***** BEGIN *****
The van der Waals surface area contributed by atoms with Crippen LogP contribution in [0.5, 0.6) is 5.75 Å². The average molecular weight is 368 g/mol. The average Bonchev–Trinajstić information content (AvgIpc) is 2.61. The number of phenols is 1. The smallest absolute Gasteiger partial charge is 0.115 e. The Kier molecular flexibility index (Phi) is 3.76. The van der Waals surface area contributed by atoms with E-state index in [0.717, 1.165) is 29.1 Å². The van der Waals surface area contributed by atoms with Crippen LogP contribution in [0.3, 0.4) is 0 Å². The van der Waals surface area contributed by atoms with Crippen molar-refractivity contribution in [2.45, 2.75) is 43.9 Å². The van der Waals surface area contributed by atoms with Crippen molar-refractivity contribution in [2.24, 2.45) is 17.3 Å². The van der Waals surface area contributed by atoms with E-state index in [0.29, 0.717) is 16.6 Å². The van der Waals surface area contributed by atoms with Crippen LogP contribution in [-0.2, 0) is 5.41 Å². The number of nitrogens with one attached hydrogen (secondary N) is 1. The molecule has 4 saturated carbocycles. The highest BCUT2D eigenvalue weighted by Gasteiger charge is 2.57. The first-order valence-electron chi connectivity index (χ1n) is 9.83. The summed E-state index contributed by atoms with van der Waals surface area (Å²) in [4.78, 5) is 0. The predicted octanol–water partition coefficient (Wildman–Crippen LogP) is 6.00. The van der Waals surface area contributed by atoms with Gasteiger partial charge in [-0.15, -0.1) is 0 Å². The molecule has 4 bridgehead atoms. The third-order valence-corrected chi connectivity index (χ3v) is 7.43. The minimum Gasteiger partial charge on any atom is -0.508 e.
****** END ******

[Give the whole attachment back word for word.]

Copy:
The van der Waals surface area contributed by atoms with Crippen LogP contribution in [0.5, 0.6) is 5.75 Å². The average molecular weight is 368 g/mol. The average Bonchev–Trinajstić information content (AvgIpc) is 2.61. The number of phenols is 1. The smallest absolute Gasteiger partial charge is 0.115 e. The Kier molecular flexibility index (Phi) is 3.76. The van der Waals surface area contributed by atoms with E-state index in [0.717, 1.165) is 29.1 Å². The van der Waals surface area contributed by atoms with Crippen LogP contribution in [0.3, 0.4) is 0 Å². The van der Waals surface area contributed by atoms with Crippen molar-refractivity contribution in [2.45, 2.75) is 43.9 Å². The van der Waals surface area contributed by atoms with Crippen molar-refractivity contribution in [2.24, 2.45) is 17.3 Å². The van der Waals surface area contributed by atoms with E-state index in [0.29, 0.717) is 16.6 Å². The van der Waals surface area contributed by atoms with Crippen LogP contribution in [-0.2, 0) is 5.41 Å². The number of nitrogens with one attached hydrogen (secondary N) is 1. The molecule has 4 saturated carbocycles. The highest BCUT2D eigenvalue weighted by Gasteiger charge is 2.57. The first-order valence-electron chi connectivity index (χ1n) is 9.83. The summed E-state index contributed by atoms with van der Waals surface area (Å²) in [4.78, 5) is 0. The predicted octanol–water partition coefficient (Wildman–Crippen LogP) is 6.00. The van der Waals surface area contributed by atoms with Gasteiger partial charge in [-0.15, -0.1) is 0 Å². The molecule has 4 bridgehead atoms. The third-order valence-corrected chi connectivity index (χ3v) is 7.43. The minimum Gasteiger partial charge on any atom is -0.508 e.